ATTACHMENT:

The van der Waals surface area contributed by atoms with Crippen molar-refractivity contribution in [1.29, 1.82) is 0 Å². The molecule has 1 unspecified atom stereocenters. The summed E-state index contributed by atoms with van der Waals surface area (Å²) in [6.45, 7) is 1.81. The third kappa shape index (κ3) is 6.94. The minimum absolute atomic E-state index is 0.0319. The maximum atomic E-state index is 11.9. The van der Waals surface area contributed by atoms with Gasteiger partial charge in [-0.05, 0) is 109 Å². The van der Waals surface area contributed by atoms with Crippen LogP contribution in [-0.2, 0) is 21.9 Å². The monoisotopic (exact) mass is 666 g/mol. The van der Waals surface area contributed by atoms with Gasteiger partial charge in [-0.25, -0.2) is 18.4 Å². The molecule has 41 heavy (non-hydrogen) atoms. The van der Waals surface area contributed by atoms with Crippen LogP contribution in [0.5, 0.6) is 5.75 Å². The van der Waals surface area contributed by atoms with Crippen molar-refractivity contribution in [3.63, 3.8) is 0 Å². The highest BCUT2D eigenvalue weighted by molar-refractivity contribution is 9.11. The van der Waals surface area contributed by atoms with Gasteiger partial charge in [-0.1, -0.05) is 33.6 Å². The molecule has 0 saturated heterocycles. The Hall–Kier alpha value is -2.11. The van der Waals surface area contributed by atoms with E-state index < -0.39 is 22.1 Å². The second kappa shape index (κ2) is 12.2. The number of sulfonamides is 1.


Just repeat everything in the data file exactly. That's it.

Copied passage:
The van der Waals surface area contributed by atoms with Crippen molar-refractivity contribution in [1.29, 1.82) is 0 Å². The molecule has 1 unspecified atom stereocenters. The summed E-state index contributed by atoms with van der Waals surface area (Å²) in [6.45, 7) is 1.81. The third kappa shape index (κ3) is 6.94. The minimum absolute atomic E-state index is 0.0319. The maximum atomic E-state index is 11.9. The van der Waals surface area contributed by atoms with Gasteiger partial charge in [-0.05, 0) is 109 Å². The van der Waals surface area contributed by atoms with Crippen LogP contribution in [-0.2, 0) is 21.9 Å². The monoisotopic (exact) mass is 666 g/mol. The van der Waals surface area contributed by atoms with Gasteiger partial charge in [-0.25, -0.2) is 18.4 Å². The molecule has 41 heavy (non-hydrogen) atoms. The van der Waals surface area contributed by atoms with Crippen LogP contribution in [0.5, 0.6) is 5.75 Å². The van der Waals surface area contributed by atoms with Crippen molar-refractivity contribution in [3.63, 3.8) is 0 Å². The highest BCUT2D eigenvalue weighted by molar-refractivity contribution is 9.11. The van der Waals surface area contributed by atoms with Gasteiger partial charge in [-0.1, -0.05) is 33.6 Å². The molecule has 0 saturated heterocycles. The Hall–Kier alpha value is -2.11. The van der Waals surface area contributed by atoms with E-state index < -0.39 is 22.1 Å². The second kappa shape index (κ2) is 12.2. The number of sulfonamides is 1.